2015: Me and My Fuji The learning curve is more of a histogram

Looking back through a years worth of images is a fascinating task. Some that you once thought utterly captivating you now lament the poor composition; others you were not so sure about now ignite the imagination. So it was with me as I looked back over what has been a good year from a photographic point of view. No, I'm not winning any awards, but that is never the point. I am beginning to see some images now that give me more than just a sense of the time and place. They (well, some, at any rate) also give a sense of the emotion of the moment. Not quite as well as I would like, yet, but beginning to. And that is perhaps what makes it exciting - I know there is so much more to learn and so much farther to go. The journey is going to be fun!

A small portal in the bowels of Cutty Sark. The just distinguishable outline of a telephone box outside hints at the location, while also being a rather unusual sight from a ships port-hole!

Once again I've been fortunate enough to do a fair bit of travelling this year, and although a lot of the trips have been quite short I have rarely been without my trusty Fuji X-T1. We've grown quite accustomed to each other now and the results are beginning to show.

One early visit was to Queen's house in Greenwich. A much photographed location, so I tried to find some unique vantage points and views that juxtaposed the historic and the modern that is so apparent in London.

The Old naval hospital with the financial district in the background. A view almost directly opposite the one portrayed by Italian master Canaletto in his "Greenwich hospital from the North bank of the Thames".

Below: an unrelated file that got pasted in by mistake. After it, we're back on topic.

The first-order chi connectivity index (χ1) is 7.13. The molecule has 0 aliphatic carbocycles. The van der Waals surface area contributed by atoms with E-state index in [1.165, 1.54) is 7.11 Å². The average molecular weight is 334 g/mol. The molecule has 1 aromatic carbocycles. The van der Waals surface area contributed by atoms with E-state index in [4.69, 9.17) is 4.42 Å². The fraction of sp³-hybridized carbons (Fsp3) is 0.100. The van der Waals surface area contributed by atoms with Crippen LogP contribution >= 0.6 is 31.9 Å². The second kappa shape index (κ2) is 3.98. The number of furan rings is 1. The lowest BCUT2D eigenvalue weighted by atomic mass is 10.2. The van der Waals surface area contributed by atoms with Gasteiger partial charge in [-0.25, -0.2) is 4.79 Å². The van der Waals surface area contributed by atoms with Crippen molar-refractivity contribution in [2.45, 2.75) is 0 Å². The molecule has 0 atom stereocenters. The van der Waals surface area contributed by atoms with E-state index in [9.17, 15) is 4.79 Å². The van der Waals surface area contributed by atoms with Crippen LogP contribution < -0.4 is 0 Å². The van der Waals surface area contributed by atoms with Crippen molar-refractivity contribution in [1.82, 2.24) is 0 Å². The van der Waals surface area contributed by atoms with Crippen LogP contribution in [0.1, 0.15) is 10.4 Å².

One of my favourite views of London, as seen from outside the Royal Observatory. So many elements here - the metallic glint of the ultra-modern financial district, the classic architecture and symmetry of the Queens house and clock towers of the Naval hospital, and even a cross made by the paths in the foreground reminiscent of the English flag.

The tulip stairs in the Queens House
The British Museum. A cliché shot, perhaps, but the dynamic range and field of view here is not as easy to capture as it looks!
Buddha Amitabha statue, British museum
Marvellous Madrid! Yes it was raining, but that didn't dampen the spirit.

A quiet little secluded outcrop near Nash point in South Wales. I won't give away the exact location - half the joy is finding it for yourself! But sitting there alone listening to the waves crashing onto the beach and watching the sun hit the rock face is just bliss. The nearby lighthouse is well worth a visit too.

Some sheep eagerly await their lunch on the Glenridding fells. After the recent battering of incessant rain, it is so nice to remember that Lakeland can sometimes look like this too!

The wreck of the Helvetia on Rhossilli beach in Gower, with the Wurms head in the background.

Craig goch dam, Elan valley. One of Wales' lesser known gems, this place.

Garage ddu reservoir and pump house, Elan valley.

Red kite during the daily feeding session at Gigrin farm (don't miss it!)
I had a couple of hours to kill while the wife gave an exam in Carmarthen, so I drove around the shire aimlessly for a while and came across this little fellow. Had to wait about 15 minutes before he finally looked in my direction, like a naughty little school child caught playing in the mud!